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I live 6 miles north of the official Writtle Met Office station. I have a weather station in my garden which is in the shade next to some trees. Where I live is slightly more rural than Writtle.

Normally my daytime temps are 2 or 3 degrees lower than the Writtle station but my nighttime temps are slightly higher than Writtle.

Is there a meteorological reason for that? Unofficial stations nearer Writtle tend to agree with the official one.

I tried reading temps in different parts of my garden and they're similar, so my weather station position doesn't seem to a factor.

There are quite a few trees in and around my garden though, plus I'm in a very slight valley compared to Writtle. Could these things have an effect?

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I'd say my location is fairly sheltered as it's surrounded by trees and fairly close to my house. I imagine Met Office stations are in fairly exposed locations to ensure minimal influence from trees and buildings.

 

Wouldn't more exposed stations record higher temperatures though, due to greater wind movement?

 

Does a Stevenson's screen have to be in the shade or is the screen itself considered to be enough protection from the sun?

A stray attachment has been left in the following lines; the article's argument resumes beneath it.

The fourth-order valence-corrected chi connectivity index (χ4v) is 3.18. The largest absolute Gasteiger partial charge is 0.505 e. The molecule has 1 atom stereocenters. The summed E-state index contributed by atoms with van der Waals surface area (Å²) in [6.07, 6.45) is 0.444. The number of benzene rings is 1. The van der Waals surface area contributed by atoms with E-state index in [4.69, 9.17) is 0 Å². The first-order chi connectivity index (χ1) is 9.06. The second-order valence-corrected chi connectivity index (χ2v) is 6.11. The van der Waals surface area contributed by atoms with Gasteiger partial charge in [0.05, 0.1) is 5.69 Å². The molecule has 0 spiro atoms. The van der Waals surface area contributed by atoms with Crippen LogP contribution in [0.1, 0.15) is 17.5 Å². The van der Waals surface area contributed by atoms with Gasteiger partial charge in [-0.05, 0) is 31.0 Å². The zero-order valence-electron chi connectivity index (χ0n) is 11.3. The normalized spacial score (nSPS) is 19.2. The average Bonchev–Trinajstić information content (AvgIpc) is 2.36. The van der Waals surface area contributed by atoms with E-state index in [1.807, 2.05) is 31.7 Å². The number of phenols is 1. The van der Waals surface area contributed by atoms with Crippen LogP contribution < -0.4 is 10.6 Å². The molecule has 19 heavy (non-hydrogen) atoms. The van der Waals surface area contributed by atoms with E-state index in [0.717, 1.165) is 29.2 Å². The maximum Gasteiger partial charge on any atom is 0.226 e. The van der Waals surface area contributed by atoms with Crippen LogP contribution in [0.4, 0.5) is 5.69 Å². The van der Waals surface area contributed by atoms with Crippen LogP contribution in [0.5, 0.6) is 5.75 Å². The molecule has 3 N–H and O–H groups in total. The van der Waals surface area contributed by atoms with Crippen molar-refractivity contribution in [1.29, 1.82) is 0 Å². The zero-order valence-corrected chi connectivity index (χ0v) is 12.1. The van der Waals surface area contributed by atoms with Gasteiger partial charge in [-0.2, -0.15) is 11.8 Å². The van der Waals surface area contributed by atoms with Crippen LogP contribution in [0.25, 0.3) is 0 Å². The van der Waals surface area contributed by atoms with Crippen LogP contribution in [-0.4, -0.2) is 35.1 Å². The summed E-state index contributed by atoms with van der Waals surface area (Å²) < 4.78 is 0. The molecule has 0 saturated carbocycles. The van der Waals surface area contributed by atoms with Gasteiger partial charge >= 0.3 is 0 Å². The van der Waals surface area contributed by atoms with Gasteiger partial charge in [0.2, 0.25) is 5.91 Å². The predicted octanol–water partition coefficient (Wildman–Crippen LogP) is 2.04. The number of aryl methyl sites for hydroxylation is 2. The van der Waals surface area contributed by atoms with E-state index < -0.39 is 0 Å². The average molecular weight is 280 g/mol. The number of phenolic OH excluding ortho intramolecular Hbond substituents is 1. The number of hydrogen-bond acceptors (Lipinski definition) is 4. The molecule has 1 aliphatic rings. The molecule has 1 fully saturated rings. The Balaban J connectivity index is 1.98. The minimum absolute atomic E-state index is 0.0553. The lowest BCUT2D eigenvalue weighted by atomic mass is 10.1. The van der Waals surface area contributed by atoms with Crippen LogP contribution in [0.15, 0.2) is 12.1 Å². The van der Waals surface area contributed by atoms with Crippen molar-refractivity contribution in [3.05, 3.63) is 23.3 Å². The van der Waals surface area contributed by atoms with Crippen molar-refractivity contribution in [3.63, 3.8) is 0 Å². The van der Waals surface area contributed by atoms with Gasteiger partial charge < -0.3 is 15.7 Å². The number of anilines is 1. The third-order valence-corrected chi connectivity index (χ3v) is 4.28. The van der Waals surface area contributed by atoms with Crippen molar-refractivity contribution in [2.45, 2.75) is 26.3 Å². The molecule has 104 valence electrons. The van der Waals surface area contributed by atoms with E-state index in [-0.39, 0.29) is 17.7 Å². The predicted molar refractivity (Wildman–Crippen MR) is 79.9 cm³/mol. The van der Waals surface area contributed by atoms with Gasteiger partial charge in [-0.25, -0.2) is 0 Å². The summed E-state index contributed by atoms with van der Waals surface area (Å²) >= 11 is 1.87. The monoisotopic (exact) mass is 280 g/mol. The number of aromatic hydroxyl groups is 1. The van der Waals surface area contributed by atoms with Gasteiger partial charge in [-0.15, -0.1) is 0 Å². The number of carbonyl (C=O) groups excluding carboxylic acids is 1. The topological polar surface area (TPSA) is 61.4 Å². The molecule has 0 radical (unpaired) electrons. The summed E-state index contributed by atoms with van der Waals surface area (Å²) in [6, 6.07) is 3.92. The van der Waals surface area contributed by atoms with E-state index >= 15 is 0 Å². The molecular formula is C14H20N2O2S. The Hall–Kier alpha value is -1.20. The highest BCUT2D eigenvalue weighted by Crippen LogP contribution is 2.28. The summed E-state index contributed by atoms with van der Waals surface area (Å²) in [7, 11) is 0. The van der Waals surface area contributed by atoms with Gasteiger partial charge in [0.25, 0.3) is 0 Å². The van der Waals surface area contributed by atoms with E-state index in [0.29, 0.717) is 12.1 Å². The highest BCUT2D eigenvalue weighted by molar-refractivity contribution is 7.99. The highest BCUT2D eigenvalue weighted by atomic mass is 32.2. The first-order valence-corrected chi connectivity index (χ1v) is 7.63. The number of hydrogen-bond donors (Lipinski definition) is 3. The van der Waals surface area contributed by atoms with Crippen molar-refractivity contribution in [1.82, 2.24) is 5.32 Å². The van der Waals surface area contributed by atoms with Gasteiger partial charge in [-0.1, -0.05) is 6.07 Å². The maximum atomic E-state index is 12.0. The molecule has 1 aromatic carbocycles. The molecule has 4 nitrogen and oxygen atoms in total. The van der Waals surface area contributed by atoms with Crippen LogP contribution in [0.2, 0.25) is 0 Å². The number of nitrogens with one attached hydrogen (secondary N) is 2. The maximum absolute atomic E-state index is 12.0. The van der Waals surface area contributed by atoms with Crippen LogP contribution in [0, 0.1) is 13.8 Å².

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Not sure which station using but many have an accuracy of +-1c, so that + local factors, position etc could explain the difference.

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Not sure which station using but many have an accuracy of +-1c, so that + local factors, position etc could explain the difference.

I'd wondered if station accuracy was an issue, but the fact my station (a Fine Offset WH1080) is consistently cooler than Writtle during the day but warmer at night suggests accuracy isn't playing a big part. Plus I've  tried other thermometers  in various parts of my garden and they agree with my station.

 

I guess it's local factors which are at play - I find it interesting that quite a small distance (6 miles) can result in a smaller range of temperatures.

Edited by h2005uk